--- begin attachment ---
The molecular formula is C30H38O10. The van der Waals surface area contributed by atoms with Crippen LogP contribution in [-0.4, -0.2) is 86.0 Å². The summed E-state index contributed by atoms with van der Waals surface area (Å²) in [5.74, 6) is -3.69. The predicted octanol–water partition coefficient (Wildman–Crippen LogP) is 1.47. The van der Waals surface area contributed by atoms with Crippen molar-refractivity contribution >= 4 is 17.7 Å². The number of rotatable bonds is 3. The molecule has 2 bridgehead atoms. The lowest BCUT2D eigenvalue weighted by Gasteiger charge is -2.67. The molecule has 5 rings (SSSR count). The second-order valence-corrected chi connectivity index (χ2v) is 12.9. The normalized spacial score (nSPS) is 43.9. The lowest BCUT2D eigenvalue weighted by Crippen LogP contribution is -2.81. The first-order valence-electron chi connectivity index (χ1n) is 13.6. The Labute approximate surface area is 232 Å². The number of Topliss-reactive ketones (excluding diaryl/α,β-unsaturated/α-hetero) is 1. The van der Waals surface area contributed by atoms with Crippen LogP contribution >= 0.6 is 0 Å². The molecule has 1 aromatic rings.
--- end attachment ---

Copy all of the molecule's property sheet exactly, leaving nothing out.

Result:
The molecular formula is C30H38O10. The van der Waals surface area contributed by atoms with Crippen LogP contribution in [-0.4, -0.2) is 86.0 Å². The summed E-state index contributed by atoms with van der Waals surface area (Å²) in [5.74, 6) is -3.69. The predicted octanol–water partition coefficient (Wildman–Crippen LogP) is 1.47. The van der Waals surface area contributed by atoms with Crippen molar-refractivity contribution >= 4 is 17.7 Å². The number of rotatable bonds is 3. The molecule has 2 bridgehead atoms. The lowest BCUT2D eigenvalue weighted by Gasteiger charge is -2.67. The molecule has 5 rings (SSSR count). The second-order valence-corrected chi connectivity index (χ2v) is 12.9. The normalized spacial score (nSPS) is 43.9. The lowest BCUT2D eigenvalue weighted by Crippen LogP contribution is -2.81. The first-order valence-electron chi connectivity index (χ1n) is 13.6. The Labute approximate surface area is 232 Å². The number of Topliss-reactive ketones (excluding diaryl/α,β-unsaturated/α-hetero) is 1. The van der Waals surface area contributed by atoms with Crippen LogP contribution >= 0.6 is 0 Å². The molecule has 1 aromatic rings.